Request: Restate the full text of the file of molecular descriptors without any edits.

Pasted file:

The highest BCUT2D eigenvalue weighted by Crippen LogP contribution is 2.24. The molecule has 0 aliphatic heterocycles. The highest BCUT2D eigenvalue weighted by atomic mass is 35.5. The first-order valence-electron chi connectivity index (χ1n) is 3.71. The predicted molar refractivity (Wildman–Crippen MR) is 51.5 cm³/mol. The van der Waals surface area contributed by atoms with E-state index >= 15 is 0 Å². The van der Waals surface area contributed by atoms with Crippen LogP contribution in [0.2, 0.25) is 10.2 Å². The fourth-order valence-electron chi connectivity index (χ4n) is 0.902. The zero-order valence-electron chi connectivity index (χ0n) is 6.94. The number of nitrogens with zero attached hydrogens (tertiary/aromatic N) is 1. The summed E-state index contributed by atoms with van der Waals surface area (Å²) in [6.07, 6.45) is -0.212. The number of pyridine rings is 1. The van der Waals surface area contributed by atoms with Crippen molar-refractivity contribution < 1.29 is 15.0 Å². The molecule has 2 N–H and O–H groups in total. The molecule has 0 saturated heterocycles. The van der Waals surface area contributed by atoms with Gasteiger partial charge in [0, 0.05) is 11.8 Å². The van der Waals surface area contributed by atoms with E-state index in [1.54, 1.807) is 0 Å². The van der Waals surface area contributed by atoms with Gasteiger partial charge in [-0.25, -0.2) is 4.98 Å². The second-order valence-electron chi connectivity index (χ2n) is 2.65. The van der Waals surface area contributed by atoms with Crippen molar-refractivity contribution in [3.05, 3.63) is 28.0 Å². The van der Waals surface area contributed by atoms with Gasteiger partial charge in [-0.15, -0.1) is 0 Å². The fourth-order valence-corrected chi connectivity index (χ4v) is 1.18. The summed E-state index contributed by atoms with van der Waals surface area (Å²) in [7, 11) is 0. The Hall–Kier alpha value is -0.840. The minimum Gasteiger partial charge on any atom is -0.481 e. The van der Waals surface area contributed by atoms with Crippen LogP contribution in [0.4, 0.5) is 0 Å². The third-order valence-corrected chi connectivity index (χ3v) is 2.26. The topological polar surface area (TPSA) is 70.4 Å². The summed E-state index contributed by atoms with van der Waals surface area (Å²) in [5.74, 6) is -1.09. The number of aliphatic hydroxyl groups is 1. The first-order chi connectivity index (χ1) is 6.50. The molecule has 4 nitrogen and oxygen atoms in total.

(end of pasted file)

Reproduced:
The highest BCUT2D eigenvalue weighted by Crippen LogP contribution is 2.24. The molecule has 0 aliphatic heterocycles. The highest BCUT2D eigenvalue weighted by atomic mass is 35.5. The first-order valence-electron chi connectivity index (χ1n) is 3.71. The predicted molar refractivity (Wildman–Crippen MR) is 51.5 cm³/mol. The van der Waals surface area contributed by atoms with E-state index >= 15 is 0 Å². The van der Waals surface area contributed by atoms with Crippen LogP contribution in [0.2, 0.25) is 10.2 Å². The fourth-order valence-electron chi connectivity index (χ4n) is 0.902. The zero-order valence-electron chi connectivity index (χ0n) is 6.94. The number of nitrogens with zero attached hydrogens (tertiary/aromatic N) is 1. The summed E-state index contributed by atoms with van der Waals surface area (Å²) in [6.07, 6.45) is -0.212. The number of pyridine rings is 1. The van der Waals surface area contributed by atoms with Crippen molar-refractivity contribution < 1.29 is 15.0 Å². The molecule has 2 N–H and O–H groups in total. The molecule has 0 saturated heterocycles. The van der Waals surface area contributed by atoms with Gasteiger partial charge in [0, 0.05) is 11.8 Å². The van der Waals surface area contributed by atoms with E-state index in [1.54, 1.807) is 0 Å². The van der Waals surface area contributed by atoms with Gasteiger partial charge in [-0.25, -0.2) is 4.98 Å². The second-order valence-electron chi connectivity index (χ2n) is 2.65. The van der Waals surface area contributed by atoms with Crippen molar-refractivity contribution in [3.05, 3.63) is 28.0 Å². The van der Waals surface area contributed by atoms with Gasteiger partial charge in [-0.15, -0.1) is 0 Å². The fourth-order valence-corrected chi connectivity index (χ4v) is 1.18. The summed E-state index contributed by atoms with van der Waals surface area (Å²) in [7, 11) is 0. The Hall–Kier alpha value is -0.840. The minimum Gasteiger partial charge on any atom is -0.481 e. The van der Waals surface area contributed by atoms with Crippen LogP contribution in [0.4, 0.5) is 0 Å². The third-order valence-corrected chi connectivity index (χ3v) is 2.26. The topological polar surface area (TPSA) is 70.4 Å². The summed E-state index contributed by atoms with van der Waals surface area (Å²) in [5.74, 6) is -1.09. The number of aliphatic hydroxyl groups is 1. The first-order chi connectivity index (χ1) is 6.50. The molecule has 4 nitrogen and oxygen atoms in total.